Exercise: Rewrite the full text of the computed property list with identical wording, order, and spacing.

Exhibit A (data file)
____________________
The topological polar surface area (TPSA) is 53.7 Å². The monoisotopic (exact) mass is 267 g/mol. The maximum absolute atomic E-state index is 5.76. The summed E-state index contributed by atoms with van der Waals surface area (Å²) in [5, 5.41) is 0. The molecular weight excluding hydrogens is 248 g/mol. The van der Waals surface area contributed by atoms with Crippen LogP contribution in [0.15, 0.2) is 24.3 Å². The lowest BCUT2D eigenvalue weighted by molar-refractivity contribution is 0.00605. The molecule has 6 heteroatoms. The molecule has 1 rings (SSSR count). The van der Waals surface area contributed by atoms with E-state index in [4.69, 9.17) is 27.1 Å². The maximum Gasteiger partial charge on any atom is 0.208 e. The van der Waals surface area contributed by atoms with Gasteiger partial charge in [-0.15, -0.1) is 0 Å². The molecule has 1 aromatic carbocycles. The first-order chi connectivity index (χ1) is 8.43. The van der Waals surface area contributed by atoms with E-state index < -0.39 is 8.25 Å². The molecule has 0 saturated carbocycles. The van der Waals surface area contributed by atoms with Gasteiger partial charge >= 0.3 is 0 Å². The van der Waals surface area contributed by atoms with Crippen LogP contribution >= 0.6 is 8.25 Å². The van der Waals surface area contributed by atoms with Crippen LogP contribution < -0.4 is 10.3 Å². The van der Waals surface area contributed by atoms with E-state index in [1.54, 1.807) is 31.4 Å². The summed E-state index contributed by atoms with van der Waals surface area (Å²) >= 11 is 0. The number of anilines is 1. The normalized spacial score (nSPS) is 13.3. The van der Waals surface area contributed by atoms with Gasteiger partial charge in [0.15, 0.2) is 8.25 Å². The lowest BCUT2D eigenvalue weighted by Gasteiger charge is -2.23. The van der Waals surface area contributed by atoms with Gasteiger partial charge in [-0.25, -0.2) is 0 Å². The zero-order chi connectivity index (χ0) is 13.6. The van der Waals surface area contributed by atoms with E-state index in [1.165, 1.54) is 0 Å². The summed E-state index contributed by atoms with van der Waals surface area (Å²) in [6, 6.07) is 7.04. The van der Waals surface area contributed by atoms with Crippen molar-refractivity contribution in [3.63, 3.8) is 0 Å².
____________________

The topological polar surface area (TPSA) is 53.7 Å². The monoisotopic (exact) mass is 267 g/mol. The maximum absolute atomic E-state index is 5.76. The summed E-state index contributed by atoms with van der Waals surface area (Å²) in [5, 5.41) is 0. The molecular weight excluding hydrogens is 248 g/mol. The van der Waals surface area contributed by atoms with Crippen LogP contribution in [0.15, 0.2) is 24.3 Å². The lowest BCUT2D eigenvalue weighted by molar-refractivity contribution is 0.00605. The molecule has 6 heteroatoms. The molecule has 1 rings (SSSR count). The van der Waals surface area contributed by atoms with E-state index in [4.69, 9.17) is 27.1 Å². The maximum Gasteiger partial charge on any atom is 0.208 e. The van der Waals surface area contributed by atoms with Gasteiger partial charge in [-0.15, -0.1) is 0 Å². The molecule has 1 aromatic carbocycles. The first-order chi connectivity index (χ1) is 8.43. The van der Waals surface area contributed by atoms with E-state index < -0.39 is 8.25 Å². The molecule has 0 saturated carbocycles. The van der Waals surface area contributed by atoms with Gasteiger partial charge >= 0.3 is 0 Å². The van der Waals surface area contributed by atoms with Crippen LogP contribution >= 0.6 is 8.25 Å². The van der Waals surface area contributed by atoms with Crippen LogP contribution < -0.4 is 10.3 Å². The van der Waals surface area contributed by atoms with E-state index in [1.54, 1.807) is 31.4 Å². The summed E-state index contributed by atoms with van der Waals surface area (Å²) >= 11 is 0. The number of anilines is 1. The normalized spacial score (nSPS) is 13.3. The van der Waals surface area contributed by atoms with Gasteiger partial charge in [0.15, 0.2) is 8.25 Å². The lowest BCUT2D eigenvalue weighted by Gasteiger charge is -2.23. The van der Waals surface area contributed by atoms with Gasteiger partial charge in [-0.25, -0.2) is 0 Å². The zero-order chi connectivity index (χ0) is 13.6. The van der Waals surface area contributed by atoms with E-state index in [1.165, 1.54) is 0 Å². The summed E-state index contributed by atoms with van der Waals surface area (Å²) in [6, 6.07) is 7.04. The van der Waals surface area contributed by atoms with Crippen molar-refractivity contribution in [3.63, 3.8) is 0 Å².